Japan’s Big Boy Deep-Sea Turbine Will Harness the Power of Ocean Currents
Staff | Popular Mechanics
“Japan is dropping a massive 330-ton turbine power generator onto the ocean floor just off the country’s coast in a bid to source theoretically limitless renewable energy. …With Japan having the sixth-largest territorial waters in the world, the New Energy and Industrial Technology Development Organization believes the Kuroshio Current alone could generate 200 gigawatts of energy via submerged turbines—roughly 60 percent of Japan’s present generating capacity, Bloomberg reports.”


The First Submarine-Launched Drone Can See Much Farther Than a Periscope
Andrew Liszewski | Gizmodo
“The advantage to hiding a giant ship underwater is that it can sneak up on targets undetected. The disadvantage is that’s it’s hard to keep tabs on what’s going on above the water line: a problem a company called SpearUAV has potentially solved with a quadcopter that can be launched from a sub while it’s still submerged.”


Space-Based Solar Power Plants Could Soon Be a Thing
Trevor Mogg | Digital Trends
“China has been actively pursuing the idea of space-based solar power plants for the last few years, while other countries, including the US, Japan, the UK, India, and Russia, are also exploring the idea. The report notes that NASA said just last month that it is exploring similar plans with the US Air Force, while the British government revealed earlier this year that it is looking at a $20 billion proposal with a number of European defense contractors that would put a pilot solar power plant in space by 2035.”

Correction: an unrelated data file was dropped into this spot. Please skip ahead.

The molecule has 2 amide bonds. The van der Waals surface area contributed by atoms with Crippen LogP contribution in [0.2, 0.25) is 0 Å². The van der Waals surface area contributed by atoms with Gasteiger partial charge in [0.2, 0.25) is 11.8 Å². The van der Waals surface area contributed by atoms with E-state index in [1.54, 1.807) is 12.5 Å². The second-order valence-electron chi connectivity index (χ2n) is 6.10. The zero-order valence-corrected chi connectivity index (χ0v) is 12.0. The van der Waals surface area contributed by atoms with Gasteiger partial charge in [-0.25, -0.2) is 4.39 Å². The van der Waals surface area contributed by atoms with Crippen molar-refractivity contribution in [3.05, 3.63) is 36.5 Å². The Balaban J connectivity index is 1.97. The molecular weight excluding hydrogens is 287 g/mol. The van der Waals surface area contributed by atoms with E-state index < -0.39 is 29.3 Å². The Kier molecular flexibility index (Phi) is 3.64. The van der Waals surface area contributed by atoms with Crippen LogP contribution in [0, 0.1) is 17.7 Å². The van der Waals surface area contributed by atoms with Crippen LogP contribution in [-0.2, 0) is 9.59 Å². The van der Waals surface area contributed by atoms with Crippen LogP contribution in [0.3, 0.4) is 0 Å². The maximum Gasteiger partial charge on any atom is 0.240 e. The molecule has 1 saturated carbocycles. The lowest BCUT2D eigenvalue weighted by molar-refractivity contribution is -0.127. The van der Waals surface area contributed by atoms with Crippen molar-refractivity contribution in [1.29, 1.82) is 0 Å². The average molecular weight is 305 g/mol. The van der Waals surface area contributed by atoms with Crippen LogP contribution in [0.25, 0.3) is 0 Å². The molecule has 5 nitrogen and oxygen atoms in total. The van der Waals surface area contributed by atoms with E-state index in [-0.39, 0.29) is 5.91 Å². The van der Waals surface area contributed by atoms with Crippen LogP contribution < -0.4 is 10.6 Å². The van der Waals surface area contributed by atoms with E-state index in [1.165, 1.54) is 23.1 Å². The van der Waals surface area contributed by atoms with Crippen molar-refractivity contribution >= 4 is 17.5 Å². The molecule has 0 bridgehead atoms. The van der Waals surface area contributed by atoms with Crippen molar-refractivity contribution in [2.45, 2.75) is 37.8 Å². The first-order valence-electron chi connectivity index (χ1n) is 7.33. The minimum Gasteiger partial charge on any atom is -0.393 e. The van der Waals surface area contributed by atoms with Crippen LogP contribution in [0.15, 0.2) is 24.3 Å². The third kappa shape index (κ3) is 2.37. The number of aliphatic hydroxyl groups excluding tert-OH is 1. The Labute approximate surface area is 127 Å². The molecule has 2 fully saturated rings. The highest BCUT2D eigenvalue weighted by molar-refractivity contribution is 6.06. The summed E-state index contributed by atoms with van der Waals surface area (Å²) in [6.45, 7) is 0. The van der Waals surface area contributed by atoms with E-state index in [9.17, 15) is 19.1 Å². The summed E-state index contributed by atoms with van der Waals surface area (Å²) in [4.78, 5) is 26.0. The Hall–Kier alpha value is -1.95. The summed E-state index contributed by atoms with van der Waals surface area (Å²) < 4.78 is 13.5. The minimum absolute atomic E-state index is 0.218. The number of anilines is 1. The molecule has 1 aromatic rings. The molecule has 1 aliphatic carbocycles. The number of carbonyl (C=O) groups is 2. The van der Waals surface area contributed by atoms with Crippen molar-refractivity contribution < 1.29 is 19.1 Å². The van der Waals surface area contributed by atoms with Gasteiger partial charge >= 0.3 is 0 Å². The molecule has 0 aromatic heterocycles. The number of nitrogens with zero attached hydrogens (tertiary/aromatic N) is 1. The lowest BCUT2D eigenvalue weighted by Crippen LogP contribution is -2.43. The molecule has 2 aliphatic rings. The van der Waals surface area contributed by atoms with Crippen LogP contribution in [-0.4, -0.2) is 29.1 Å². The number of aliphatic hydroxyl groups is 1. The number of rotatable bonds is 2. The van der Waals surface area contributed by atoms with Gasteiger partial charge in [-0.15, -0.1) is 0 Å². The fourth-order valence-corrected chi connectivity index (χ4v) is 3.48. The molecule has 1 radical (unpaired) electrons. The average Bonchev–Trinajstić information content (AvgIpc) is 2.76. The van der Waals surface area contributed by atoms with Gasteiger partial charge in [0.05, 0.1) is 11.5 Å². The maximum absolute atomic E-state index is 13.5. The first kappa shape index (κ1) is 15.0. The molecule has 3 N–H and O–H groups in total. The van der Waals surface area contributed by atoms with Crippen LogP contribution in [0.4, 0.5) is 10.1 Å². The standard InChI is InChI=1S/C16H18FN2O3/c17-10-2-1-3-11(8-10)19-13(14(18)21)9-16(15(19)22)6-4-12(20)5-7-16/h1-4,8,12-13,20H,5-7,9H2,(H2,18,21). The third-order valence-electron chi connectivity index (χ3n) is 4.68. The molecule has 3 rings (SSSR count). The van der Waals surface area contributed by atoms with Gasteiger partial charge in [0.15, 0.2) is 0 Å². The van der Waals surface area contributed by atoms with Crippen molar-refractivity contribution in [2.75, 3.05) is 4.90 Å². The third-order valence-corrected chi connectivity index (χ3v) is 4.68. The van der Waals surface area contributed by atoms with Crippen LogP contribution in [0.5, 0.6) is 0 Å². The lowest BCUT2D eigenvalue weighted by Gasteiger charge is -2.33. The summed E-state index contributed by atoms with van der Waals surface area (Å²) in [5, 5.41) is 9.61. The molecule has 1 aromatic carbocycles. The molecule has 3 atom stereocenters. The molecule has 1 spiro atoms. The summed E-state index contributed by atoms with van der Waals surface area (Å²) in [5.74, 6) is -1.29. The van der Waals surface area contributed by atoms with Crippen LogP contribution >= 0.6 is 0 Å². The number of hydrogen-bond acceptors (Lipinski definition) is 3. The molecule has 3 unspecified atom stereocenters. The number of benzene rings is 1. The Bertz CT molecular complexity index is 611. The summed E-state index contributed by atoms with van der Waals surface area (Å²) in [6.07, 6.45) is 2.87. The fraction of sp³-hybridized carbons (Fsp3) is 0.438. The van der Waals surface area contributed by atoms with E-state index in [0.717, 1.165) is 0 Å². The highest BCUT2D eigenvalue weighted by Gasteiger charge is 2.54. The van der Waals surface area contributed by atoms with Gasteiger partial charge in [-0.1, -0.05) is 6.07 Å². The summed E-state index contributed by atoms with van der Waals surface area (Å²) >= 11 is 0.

The Tangled Truth About NFTs and Copyright
, and   | The Verge
“Confusion about how copyright law works is everywhere—and it’s getting even more complicated in the world of Web3. What does ‘owning’ something on a blockchain mean, when that something is still just a bit of code that can be infinitely copied? Courts and lawmakers haven’t settled the question, and many NFT projects have run into immediate, confounding problems as they have conflated owning an NFT with owning a copyright.”


Does the Infinite Exist?
Marcelo Gleiser | Big Think
“The concept of infinity is essential in mathematics and is widely used in calculations. But does the infinite exist? Can we conclude, for example, that the universe is infinite, extending forever in all directions? …The conclusion may be disappointing, but it is also extraordinary. The universe may be spatially infinite, but we cannot know. Infinity remains more of an idea than something that exists in physical reality.”

Image Credit: Bryan Colosky / Unsplash

Singularity Hub Staff
Singularity Hub Staff
Singularity Hub chronicles technological progress by highlighting the breakthroughs and issues shaping the future as well as supporting a global community of smart, passionate, action-oriented people who want to change the world.